a. Source of SSR predictability

The contribution of the predictors to the skill of the forecasts is assessed by examining the SVD loading patterns in time. The source of the skill resides in those areas of the loading patterns exhibiting high magnitude. Figure 3a shows the first SVD pattern S1(SSR) and standardized amplitude based on data for 55 summer (June–August) seasons. It is by far the most dominant mode and explains 75.8% of the total variance of Canadian SSR, and it has positive loadings over much of the forested region of Canada and opposite negative loadings only in a small area of southern British Columbia. The time series for S1(SSR) shows evidence of positive trend, particularly since the mid-1970s. It will be shown that this mode of the SSR has its origin mainly in the global-scale long-term SST trend.

Fig. 3.

(a) First SVD pattern (S1) of SSR and standardized amplitude based on data for 55 summer (June–August) seasons 1953–2007; (b) as in (a) but for the second SVD pattern (S2) of SSR and standardized amplitude.

Fig. 3.

(a) First SVD pattern (S1) of SSR and standardized amplitude based on data for 55 summer (June–August) seasons 1953–2007; (b) as in (a) but for the second SVD pattern (S2) of SSR and standardized amplitude.

Figure 3b shows the spatial pattern associated with S2(SSR). It is a secondary, but important, mode and explains 18.8% of the total variance. It identifies mainly negative loadings across Canada, with stronger negative loadings in northwestern Canada (Yukon), across the central Prairie Provinces (Alberta–Saskatchewan–Manitoba), and eastern Labrador and Newfoundland. Strong positive loadings are evident in the Mackenzie River basin and the St. Lawrence lowlands. The time series for S2(SSR) shows little evidence of long-term variability and has extreme conditions early in the record (1953 and 1955). It will be shown that this mode of the SSR has its origin mainly in Pacific Ocean processes—namely, the ENSO and PDO phenomena.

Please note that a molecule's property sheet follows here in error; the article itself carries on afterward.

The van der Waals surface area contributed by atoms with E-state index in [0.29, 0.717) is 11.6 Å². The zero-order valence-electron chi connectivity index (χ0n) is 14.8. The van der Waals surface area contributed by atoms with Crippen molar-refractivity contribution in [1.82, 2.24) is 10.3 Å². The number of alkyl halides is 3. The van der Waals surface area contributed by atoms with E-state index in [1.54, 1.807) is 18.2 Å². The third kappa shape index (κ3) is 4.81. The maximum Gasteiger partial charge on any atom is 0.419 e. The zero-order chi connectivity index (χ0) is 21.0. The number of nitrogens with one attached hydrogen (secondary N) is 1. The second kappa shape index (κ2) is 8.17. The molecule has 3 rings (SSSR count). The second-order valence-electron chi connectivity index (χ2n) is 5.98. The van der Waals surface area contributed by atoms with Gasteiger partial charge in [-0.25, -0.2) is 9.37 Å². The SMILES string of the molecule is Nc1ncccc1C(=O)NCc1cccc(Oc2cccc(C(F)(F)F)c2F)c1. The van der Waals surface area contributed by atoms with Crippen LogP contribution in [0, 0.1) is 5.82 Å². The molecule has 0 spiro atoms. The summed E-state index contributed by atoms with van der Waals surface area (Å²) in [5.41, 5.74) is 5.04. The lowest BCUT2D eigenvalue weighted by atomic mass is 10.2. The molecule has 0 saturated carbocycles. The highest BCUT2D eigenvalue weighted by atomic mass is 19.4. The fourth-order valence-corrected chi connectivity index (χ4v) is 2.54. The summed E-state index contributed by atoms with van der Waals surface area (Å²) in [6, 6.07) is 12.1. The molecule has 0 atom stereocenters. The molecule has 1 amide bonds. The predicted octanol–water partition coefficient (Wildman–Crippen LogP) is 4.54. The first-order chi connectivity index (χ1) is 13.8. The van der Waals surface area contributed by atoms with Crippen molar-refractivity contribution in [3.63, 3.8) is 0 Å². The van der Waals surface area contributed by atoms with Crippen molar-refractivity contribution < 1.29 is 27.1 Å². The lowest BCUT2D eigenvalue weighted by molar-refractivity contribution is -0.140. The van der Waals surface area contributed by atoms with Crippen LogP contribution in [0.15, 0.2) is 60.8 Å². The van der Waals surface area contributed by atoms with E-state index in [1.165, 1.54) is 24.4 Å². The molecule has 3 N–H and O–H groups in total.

The spatial patterns, or trend at every grid point, associated with S1(SST, PDSI) are shown in Fig. 4a for winter and Fig. 4b for spring. Lower PDSI values denote drier conditions. Figure 4c shows the standardized amplitude for the predictor S1 mode. This mode identifies distinct trends in the SSTs, with strong positive loadings in the Indian Ocean and western Pacific as well as the entire North Atlantic Ocean. Negative loadings are evident in the extreme southern oceans and the north-central Pacific Ocean. A similar SST loading pattern has been reported by Smith and Reynolds (2003), who identified a trend mode in their second rotated EOF of the global SSTs, and by Skinner et al. (2006), who identified this SST pattern in their first SVD mode when examining the relationship between winter SSTs and summer forest fire severity in Canada. This mode also identifies the AMO signal, with positive loadings in the entire North Atlantic Ocean. Variability of the Atlantic processes at varying time scales was previously identified by Shabbar and Skinner (2004). The winter and spring PDSI patterns show negative loadings (dry conditions) across most of the country with the exception of the Mackenzie River basin region of the Northwest Territories. The time series (Fig. 4c) for S1(SST, PDSI) exhibits strong positive trend since 1965.

Fig. 4.

First SVD patterns (S1) of SST and PDSI for (a) winter (December–February) and (b) spring (March–May), and (c) standardized amplitude based on data for 55 seasons 1953–2007.

Fig. 4.

First SVD patterns (S1) of SST and PDSI for (a) winter (December–February) and (b) spring (March–May), and (c) standardized amplitude based on data for 55 seasons 1953–2007.